How many carbohydrates do you really need?

muscle building

Athletes and athletes usually attach great importance to a good one Nutrition. Because not only your training determines yours Muscle building or fat loss, yours Definition and your strength gains, but also the daily input of food or nutrients. It's like a racing car: Only with high-quality fuels will the vehicle achieve the optimum performance. A Formula 1 race is not won with diesel in the tank. The key macro-nutrients are protein, fat and carbohydrates. Especially with the latter, the ghosts are different. The recommendations on carbohydrate intake vary widely and it burns through the daily recording true religious wars. If you too start to get confused and do not know how many carbohydrates are right for you, you might find the answer here.

What is the purpose of carbohydrates?

One could say that these building blocks serve to provide quick fuel for quick and exhausting actions. Carbohydrates are stored in the liver and muscles (glycogen stores) until you retrieve them. If they are not needed, or if your camps are already filled, they will go into your fat reserves. There they are available in converted form as long-term storage that can not be accessed so quickly. Basically a very intelligent system. Fast energy for fast action, long-term energy for long-term action.

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What is the theory of Low Carb?

The selection of low-carbohydrate diets is great. The actual message is: carbohydrates make you sick and fat. They do this by ruining the human metabolism, which is said to be unremarkable and adapted to today's diet with lots of sugar and starch. For millennia, man has developed as a meat eater and only by the Sesshaftwerdung (in connection with agriculture) he would have come in contact with many carbohydrates. Unfortunately, the adjustment period was too short. We still have the genetic and hormonal features of a carnivore. About these statements can be argued. Too many carbohydrates in the meals, however, according to current knowledge actually seem to adversely affect our health.

What is crucial for the daily carbohydrate requirement?

Of course, not every person needs the same amount of carbohydrates in their diet. Criteria are: the body composition (much or little muscle), the extent of movement (hard worker, office stallion, couch potato, marathon runner), weight (underweight, normal, overweight), and metabolic rate, which are hormonal and genetic Structure of a person can result. So who has a fast metabolism with low insulin resistance and builds a lot of exercise in his everyday life, can take undamaged more carbohydrates.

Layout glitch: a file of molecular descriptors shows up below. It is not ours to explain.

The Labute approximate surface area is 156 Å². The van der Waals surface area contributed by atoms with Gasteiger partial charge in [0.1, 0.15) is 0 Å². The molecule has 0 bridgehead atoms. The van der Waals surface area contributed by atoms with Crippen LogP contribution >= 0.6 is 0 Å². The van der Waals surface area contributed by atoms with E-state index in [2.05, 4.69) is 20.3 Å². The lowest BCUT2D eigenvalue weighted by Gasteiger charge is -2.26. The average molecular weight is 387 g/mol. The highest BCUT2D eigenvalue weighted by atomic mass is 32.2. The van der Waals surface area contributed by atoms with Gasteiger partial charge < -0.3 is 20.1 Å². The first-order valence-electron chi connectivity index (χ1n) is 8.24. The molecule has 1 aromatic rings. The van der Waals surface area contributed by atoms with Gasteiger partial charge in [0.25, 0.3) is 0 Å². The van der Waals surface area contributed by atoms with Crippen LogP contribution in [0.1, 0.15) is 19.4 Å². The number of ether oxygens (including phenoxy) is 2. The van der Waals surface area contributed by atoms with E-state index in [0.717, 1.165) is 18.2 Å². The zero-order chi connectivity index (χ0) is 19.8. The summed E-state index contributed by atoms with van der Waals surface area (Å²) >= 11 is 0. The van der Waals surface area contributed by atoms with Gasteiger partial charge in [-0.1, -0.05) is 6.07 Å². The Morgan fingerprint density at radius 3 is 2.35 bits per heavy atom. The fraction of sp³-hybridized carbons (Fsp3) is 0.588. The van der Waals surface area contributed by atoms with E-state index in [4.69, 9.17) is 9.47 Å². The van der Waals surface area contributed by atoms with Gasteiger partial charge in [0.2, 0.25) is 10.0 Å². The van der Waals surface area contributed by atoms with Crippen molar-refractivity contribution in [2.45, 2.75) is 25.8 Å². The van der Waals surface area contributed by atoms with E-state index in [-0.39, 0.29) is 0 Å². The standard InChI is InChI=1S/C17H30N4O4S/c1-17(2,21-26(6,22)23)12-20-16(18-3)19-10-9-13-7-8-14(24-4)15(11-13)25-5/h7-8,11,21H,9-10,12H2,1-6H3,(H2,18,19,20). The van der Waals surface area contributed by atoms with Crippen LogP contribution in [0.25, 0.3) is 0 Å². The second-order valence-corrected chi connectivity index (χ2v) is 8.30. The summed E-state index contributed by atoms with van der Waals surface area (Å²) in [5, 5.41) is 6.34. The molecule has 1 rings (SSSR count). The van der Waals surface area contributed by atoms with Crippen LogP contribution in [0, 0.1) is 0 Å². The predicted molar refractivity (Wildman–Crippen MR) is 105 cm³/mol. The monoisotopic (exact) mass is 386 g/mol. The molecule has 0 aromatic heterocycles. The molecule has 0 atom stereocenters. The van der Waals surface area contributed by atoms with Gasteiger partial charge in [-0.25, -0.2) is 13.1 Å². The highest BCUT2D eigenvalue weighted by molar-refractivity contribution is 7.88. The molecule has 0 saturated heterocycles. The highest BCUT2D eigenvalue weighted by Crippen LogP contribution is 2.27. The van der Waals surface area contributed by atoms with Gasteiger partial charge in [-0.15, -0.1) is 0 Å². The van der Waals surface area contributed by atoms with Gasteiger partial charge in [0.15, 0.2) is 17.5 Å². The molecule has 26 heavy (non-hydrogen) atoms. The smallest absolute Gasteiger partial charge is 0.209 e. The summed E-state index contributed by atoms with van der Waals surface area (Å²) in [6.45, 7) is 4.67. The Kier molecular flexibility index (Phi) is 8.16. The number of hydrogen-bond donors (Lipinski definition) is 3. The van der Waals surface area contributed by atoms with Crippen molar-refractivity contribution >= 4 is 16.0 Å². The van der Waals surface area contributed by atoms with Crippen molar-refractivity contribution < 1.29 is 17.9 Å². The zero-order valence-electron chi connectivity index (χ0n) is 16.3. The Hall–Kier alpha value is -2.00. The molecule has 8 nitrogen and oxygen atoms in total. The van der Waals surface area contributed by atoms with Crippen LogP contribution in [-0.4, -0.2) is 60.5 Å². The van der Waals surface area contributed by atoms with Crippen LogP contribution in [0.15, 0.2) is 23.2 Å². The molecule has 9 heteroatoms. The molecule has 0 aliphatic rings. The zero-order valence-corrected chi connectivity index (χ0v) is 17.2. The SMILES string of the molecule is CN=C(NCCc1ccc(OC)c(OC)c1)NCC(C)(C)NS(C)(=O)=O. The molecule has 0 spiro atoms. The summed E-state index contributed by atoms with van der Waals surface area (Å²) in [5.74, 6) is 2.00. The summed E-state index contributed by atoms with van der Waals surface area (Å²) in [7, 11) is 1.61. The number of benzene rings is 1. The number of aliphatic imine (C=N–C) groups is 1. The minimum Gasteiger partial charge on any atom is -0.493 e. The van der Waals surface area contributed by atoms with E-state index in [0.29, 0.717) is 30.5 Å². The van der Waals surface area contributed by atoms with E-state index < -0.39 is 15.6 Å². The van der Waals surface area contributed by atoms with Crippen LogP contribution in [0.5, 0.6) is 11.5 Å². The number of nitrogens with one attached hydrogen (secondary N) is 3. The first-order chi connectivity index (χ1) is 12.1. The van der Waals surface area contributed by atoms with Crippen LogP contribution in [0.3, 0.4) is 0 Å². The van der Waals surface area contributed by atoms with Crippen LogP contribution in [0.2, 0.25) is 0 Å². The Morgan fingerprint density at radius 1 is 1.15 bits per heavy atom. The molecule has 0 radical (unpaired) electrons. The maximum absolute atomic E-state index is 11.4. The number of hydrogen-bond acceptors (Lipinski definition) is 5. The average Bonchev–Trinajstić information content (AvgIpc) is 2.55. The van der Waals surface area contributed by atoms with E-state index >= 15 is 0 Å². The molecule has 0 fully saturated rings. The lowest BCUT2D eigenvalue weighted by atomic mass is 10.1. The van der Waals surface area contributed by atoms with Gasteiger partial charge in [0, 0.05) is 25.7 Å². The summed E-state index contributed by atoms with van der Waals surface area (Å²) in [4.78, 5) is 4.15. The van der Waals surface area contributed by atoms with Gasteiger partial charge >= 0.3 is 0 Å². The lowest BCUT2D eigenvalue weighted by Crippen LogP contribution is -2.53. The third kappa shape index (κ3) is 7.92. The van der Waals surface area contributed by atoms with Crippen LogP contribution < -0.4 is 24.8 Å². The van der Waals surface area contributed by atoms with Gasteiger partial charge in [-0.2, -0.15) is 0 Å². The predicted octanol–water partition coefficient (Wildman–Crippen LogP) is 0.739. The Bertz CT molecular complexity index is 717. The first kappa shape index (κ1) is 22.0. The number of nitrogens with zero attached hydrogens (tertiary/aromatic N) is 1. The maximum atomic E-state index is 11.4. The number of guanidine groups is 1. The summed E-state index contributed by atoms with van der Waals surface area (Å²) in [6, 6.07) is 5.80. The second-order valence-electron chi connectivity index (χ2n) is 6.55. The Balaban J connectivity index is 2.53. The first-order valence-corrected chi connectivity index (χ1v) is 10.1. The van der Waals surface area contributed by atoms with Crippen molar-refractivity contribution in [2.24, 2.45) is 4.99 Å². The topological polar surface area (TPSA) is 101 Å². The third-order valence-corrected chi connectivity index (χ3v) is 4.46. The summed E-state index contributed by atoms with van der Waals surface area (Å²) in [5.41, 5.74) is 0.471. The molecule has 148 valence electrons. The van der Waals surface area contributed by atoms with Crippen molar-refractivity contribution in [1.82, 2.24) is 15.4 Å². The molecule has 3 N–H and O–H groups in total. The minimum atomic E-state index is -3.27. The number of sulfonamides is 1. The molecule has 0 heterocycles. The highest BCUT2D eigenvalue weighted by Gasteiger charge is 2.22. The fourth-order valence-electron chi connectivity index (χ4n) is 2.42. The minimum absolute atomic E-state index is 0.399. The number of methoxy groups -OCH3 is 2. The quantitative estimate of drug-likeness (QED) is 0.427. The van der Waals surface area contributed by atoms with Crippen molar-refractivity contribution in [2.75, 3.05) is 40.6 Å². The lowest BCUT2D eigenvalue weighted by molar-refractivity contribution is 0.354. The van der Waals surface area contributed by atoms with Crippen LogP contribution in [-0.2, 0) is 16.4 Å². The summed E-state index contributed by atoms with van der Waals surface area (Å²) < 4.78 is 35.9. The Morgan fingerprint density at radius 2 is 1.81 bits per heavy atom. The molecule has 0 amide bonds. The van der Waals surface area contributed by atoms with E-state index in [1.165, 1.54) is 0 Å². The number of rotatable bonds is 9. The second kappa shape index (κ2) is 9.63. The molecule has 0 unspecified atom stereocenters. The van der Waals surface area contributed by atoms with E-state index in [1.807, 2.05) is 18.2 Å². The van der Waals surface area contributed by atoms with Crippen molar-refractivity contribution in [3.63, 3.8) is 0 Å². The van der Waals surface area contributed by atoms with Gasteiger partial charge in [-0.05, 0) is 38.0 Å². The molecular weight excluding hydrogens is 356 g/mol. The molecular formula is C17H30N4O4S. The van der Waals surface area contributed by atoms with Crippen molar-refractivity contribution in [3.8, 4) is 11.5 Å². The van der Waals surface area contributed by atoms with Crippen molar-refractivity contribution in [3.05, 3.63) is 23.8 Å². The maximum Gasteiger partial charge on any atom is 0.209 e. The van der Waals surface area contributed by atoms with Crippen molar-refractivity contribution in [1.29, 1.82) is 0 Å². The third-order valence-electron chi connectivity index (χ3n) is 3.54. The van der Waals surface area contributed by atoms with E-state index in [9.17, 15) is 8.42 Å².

What can change the need for sugar and starch?

The amount of carbohydrates that can be consumed daily without harm is not forever carved in stone. The need can change and you should take a closer look, if what worked before does not work anymore. An example is the change of your priorities in training. If you suddenly prefer to do heavy strength exercises and wonder that you are not really making any progress, it may also be due to your diet. If you feel unusually powerless, tired and depleted, it is possible that the glycogen stores in your body need more sugar and / or strength. Another example is a big weight loss. A heavy, untrained body with insulin resistance (overweight and lack of exercise are the main factors) can be brought into shape by a low-carb diet. If this person has lost many pounds and may have built muscle mass due to a changed lifestyle with a lot of sports, they can tolerate a lot more carbohydrates. Just as the metabolism changes for the better, so can the nutritional requirements.

What recommendations are there for non-athletes and athletes?

The spectrum ranges from 0 grams to about 250 grams of carbohydrates a day. A completely carbohydrate-free diet is actually not possible, since small amounts are also contained in meat, eggs and dairy products. Beyond the 250-gram limit, one can no longer speak of a low-carb diet. Non-athletes and obese people can go through an induction phase with daily 5 grams. The glycogen stores are emptied within a short time and the body can meet its glucose needs via ketone bodies. For athletes, this is a rather difficult phase. Because it takes some time to meet the demand for ketosis and the body has adjusted to this type of energy supply. Fatigue and weakness can occur during this time and torpedo the usual level of performance. If you want to avoid the condition of ketosis, you should take about 100 grams of carbohydrates daily. Your metabolism will not switch to this form of energy. Losing weight and building muscle are two different goals. A strength athlete or athlete who wants to build muscle will have little success with an extremely low carbohydrate intake in their diet. Simply because he lacks fuel to endure long and intense power units. In addition, motivation decreases and the immune system is affected. Athletes and bodybuilders are well advised with a carbohydrate amount of 2 grams per kilo of body weight. For a person weighing 100 kilograms, that means 200 grams of carbs per day. Based on this recommendation, you can step up or down in small increments of 20 - 50 grams each to support your workout goals (weight loss or muscle gain).

Conclusion:

No matter what amount of carbohydrates you decide on: for the sake of your health and well-being, you should choose high-quality and complex carbohydrates (vegetables, whole-grain cereals, legumes, etc.). These stabilize your blood sugar, thereby preventing food cravings and additionally provide you with many micro-nutrients that your body desperately needs.

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